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Earl Cooper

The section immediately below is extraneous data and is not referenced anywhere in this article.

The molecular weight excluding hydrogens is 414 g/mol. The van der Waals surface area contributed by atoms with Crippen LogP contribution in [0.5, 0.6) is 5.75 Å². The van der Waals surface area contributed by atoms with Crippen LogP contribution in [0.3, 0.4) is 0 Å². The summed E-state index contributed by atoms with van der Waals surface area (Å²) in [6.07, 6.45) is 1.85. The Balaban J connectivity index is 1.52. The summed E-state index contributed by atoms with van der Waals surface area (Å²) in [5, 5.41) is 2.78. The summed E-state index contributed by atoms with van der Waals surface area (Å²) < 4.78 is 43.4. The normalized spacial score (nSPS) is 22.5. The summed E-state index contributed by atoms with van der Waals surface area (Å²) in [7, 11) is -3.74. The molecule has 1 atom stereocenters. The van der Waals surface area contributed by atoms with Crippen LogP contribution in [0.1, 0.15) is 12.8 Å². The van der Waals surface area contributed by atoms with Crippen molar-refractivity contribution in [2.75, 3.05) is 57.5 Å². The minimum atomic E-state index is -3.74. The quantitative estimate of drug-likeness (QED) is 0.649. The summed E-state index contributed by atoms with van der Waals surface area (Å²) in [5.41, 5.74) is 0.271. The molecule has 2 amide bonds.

EARL COOPER, a driver long associated with Stutz automobiles, was particularly outstanding in road course races during the early part of his career, winning races of more than 300 miles at Santa Monica, Corona, and Point Loma in California and Elgin, Illinois. He later enjoyed success on the board tracks with Miller racing cars, scoring major victories as late as 1926 during a driving career interrupted twice by decisions to retire. He was declared the American Automobile Association National Champion in 1913, 1915, and 1917 and was credited with 20 National Championship race wins from 1912 through 1926, including the only running of a 500-mile race on a two-mile concrete track at Fort Snelling, Minnesota, with a “factory” Stutz in 1915. He finished second in the Indianapolis 500 in 1924 and started from the pole position in 1926. In 1927, he oversaw the construction of a three-car team of front-drive cars that ran both as Cooper Specials and Marmon Specials from 1927 through 1929. At least one of these race cars continued to race under various owners through 1949.